The Occupational Safety and Health Administration ("OSHA") recently found that Metra violated the whistleblower provisions of the Federal Railroad Safety Act ("FRSA"). According to an OSHA News Release, Metra retaliated against an employee who reported a safety complaint by changing his hours and eliminating his position.
Specifically, the employee complained that, due to time constraints, the signal routes were not tested properly. After the employee complained, the railroad began reducing his overtime hours. As a result, the employee filed a whistleblower complaint with OSHA alleging a violation of the FRSA. The railroad retaliated once again, this time by eliminating the employee's position.
OSHA's investigation found that Metra violated the FRSA by retaliating against the employee for making a safety complaint. Nick Walters, OSHA's regional administrator in Chicago, said "[a]n employer does not have the right to retaliate against employees who report safety issues. When employees can't report safety concerns on the job without fear of retaliation, worker safety and, in this case, passenger safety on Metra, becomes a serious concern."
OSHA ordered Metra to pay $38,080 in overtime, as well as interest, compensatory damages, and attorney's fees. Metra was also ordered to remove all disciplinary history stemming from this incident from the employee's personnel record, and to teach its employees about their rights under the whistleblower statute.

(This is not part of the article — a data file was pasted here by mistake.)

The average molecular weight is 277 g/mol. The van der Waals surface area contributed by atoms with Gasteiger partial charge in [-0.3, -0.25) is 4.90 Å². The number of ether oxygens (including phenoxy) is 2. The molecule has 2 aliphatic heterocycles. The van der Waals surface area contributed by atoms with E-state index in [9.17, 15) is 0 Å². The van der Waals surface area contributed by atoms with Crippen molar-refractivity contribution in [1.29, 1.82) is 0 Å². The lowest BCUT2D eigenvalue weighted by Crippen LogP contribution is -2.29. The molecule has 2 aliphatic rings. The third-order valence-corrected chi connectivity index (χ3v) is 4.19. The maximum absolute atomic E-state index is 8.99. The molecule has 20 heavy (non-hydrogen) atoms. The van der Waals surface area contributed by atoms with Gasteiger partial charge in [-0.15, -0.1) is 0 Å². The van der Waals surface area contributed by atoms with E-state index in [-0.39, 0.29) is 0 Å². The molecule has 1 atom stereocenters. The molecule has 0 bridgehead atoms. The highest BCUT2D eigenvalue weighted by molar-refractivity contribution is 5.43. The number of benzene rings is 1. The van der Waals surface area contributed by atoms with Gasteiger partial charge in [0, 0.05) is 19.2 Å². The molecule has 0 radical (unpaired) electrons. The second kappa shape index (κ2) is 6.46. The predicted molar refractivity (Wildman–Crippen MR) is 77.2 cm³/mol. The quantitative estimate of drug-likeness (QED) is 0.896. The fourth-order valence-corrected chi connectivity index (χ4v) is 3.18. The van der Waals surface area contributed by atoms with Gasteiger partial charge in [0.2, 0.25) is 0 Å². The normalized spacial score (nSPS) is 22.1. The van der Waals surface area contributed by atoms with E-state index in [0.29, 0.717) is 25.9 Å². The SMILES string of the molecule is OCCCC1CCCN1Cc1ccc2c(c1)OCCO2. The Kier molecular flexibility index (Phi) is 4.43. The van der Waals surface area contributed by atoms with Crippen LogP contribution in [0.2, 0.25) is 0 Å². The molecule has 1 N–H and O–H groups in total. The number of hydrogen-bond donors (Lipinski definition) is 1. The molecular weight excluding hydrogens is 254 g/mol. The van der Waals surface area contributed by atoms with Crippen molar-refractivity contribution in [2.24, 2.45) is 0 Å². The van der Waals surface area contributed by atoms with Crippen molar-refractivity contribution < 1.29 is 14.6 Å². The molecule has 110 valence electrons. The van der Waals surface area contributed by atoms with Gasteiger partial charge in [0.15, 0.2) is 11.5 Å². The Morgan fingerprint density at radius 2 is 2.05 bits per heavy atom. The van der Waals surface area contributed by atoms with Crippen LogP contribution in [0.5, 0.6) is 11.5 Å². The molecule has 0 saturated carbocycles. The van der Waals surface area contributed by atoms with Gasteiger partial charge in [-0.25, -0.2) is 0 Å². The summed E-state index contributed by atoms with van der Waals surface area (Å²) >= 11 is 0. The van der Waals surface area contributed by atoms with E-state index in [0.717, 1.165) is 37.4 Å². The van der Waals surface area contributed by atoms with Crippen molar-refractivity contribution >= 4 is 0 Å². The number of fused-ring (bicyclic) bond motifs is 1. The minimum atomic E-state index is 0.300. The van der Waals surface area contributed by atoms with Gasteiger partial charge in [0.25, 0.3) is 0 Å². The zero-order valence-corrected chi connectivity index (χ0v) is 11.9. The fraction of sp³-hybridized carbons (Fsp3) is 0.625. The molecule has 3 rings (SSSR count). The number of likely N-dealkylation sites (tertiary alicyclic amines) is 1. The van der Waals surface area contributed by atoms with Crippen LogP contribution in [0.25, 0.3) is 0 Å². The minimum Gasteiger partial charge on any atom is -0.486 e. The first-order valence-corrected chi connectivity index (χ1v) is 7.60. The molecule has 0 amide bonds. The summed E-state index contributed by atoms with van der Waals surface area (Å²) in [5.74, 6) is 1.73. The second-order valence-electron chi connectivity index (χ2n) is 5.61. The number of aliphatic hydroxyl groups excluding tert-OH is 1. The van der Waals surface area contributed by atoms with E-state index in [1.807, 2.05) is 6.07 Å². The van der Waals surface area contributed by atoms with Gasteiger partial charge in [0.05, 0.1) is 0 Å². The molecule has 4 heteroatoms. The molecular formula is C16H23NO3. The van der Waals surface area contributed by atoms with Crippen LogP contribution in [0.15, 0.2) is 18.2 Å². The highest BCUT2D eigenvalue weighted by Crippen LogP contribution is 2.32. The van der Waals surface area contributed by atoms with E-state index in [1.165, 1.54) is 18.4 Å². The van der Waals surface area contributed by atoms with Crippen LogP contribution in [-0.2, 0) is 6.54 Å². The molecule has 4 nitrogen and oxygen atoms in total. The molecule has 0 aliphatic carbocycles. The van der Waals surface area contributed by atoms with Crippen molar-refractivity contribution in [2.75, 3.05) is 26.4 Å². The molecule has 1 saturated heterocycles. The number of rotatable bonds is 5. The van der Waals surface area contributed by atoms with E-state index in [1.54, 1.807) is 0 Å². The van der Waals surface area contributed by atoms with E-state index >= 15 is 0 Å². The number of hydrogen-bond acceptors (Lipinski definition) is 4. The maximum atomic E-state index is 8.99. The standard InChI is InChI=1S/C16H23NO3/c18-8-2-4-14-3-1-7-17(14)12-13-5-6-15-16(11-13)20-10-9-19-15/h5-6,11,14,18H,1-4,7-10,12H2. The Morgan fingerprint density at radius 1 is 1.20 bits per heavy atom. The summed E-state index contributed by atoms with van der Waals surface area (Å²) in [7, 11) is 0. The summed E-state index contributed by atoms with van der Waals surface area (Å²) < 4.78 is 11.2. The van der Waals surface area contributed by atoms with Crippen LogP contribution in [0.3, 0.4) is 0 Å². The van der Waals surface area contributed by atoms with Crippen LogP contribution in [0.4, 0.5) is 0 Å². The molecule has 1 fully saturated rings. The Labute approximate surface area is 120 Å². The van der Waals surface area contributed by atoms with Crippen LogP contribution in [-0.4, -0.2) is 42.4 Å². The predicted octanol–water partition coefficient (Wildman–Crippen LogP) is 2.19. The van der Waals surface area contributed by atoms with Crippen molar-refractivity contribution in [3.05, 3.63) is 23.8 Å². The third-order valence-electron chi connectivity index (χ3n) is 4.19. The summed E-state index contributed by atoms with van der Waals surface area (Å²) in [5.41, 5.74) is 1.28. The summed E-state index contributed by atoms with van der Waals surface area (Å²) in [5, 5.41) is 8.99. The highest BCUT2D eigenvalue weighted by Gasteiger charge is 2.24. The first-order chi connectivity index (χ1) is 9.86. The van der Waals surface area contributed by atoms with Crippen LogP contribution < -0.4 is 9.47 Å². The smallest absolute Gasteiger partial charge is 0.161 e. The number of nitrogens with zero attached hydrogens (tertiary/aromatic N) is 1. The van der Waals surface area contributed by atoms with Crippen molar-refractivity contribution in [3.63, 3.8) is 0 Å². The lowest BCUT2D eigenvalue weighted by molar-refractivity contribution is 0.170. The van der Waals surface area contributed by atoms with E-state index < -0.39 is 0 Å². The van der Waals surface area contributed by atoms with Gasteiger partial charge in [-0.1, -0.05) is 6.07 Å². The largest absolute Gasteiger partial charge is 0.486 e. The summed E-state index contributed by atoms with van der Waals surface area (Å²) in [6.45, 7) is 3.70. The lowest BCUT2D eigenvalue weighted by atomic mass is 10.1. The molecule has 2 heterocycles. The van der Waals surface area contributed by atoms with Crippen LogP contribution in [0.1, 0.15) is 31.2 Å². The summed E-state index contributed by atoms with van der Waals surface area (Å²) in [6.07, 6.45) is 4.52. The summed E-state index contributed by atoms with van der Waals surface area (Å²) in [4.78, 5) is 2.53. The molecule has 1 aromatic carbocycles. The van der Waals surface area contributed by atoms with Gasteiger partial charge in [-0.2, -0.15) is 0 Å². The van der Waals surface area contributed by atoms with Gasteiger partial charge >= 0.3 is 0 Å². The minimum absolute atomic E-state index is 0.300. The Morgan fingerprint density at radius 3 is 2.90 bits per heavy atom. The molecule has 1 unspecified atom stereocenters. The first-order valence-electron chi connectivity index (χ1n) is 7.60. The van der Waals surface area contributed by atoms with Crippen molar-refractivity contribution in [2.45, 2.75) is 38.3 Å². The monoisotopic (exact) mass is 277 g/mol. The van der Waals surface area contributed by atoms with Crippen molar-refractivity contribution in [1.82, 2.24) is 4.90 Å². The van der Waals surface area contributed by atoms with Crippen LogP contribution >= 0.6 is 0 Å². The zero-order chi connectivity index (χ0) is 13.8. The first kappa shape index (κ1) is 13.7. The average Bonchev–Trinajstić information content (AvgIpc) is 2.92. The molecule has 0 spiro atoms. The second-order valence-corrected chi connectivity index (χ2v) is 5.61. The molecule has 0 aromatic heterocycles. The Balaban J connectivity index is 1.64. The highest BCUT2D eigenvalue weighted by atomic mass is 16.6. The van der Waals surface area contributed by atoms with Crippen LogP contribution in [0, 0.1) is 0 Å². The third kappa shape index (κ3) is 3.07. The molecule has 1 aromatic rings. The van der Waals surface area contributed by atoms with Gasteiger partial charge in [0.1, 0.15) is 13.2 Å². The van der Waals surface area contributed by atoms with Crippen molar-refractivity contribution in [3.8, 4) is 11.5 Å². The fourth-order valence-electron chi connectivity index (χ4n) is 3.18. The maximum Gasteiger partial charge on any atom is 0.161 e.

Retaliation for reporting safety issues is a serious concern in the railroad industry. Metra and other railroads have created an environment where employees are afraid to report injuries, and are afraid to report safety issues that affect employees, commuter passengers, and the general public. If injuries and safety hazards are not reported, the number of future injuries is bound to increase.
Railroads like Metra trade employee safety for profits, and this type of behavior must be stopped. Retaliation can only be thwarted if employees decide to hold the railroads accountable for this retaliation. The railroads will not simply stop retaliating on their own-they save large sums of money each time an injury lawsuit is discouraged or prevented. Employees must take a stand. They must hold the railroads responsible for retaliation, as well as for injuries and safety concerns.
Congress enacted the whistleblower statute to protect employees, and to create a safer workplace. In order for Congress' intent to become a reality, employees must enforce their rights under the whistleblower statute-not only for their own safety, but also for the safety of their co-workers and the general public.
If you are a railroad employee and have been retaliated against for reporting an injury or a safety hazard, contact Coplan & Crane at 800-394-6002 or visit our Oak Park office.